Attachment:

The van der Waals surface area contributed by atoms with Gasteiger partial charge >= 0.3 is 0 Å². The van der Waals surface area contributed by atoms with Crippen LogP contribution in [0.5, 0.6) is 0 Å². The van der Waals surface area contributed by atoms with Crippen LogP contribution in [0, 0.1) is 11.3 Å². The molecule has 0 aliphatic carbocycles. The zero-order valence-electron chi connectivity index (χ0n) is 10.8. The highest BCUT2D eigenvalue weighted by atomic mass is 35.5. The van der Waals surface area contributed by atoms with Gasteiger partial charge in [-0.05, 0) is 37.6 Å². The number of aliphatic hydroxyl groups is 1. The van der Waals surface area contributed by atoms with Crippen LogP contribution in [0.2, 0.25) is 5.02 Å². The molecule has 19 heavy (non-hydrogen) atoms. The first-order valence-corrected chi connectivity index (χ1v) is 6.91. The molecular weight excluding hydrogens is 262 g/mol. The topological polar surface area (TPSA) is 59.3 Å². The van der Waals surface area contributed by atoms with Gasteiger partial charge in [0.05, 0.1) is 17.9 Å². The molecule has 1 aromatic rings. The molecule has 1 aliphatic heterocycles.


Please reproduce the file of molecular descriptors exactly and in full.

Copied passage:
The van der Waals surface area contributed by atoms with Gasteiger partial charge >= 0.3 is 0 Å². The van der Waals surface area contributed by atoms with Crippen LogP contribution in [0.5, 0.6) is 0 Å². The van der Waals surface area contributed by atoms with Crippen LogP contribution in [0, 0.1) is 11.3 Å². The molecule has 0 aliphatic carbocycles. The zero-order valence-electron chi connectivity index (χ0n) is 10.8. The highest BCUT2D eigenvalue weighted by atomic mass is 35.5. The van der Waals surface area contributed by atoms with Gasteiger partial charge in [-0.05, 0) is 37.6 Å². The number of aliphatic hydroxyl groups is 1. The van der Waals surface area contributed by atoms with Crippen LogP contribution in [0.2, 0.25) is 5.02 Å². The molecule has 19 heavy (non-hydrogen) atoms. The first-order valence-corrected chi connectivity index (χ1v) is 6.91. The molecular weight excluding hydrogens is 262 g/mol. The topological polar surface area (TPSA) is 59.3 Å². The van der Waals surface area contributed by atoms with Gasteiger partial charge in [0.05, 0.1) is 17.9 Å². The molecule has 1 aromatic rings. The molecule has 1 aliphatic heterocycles.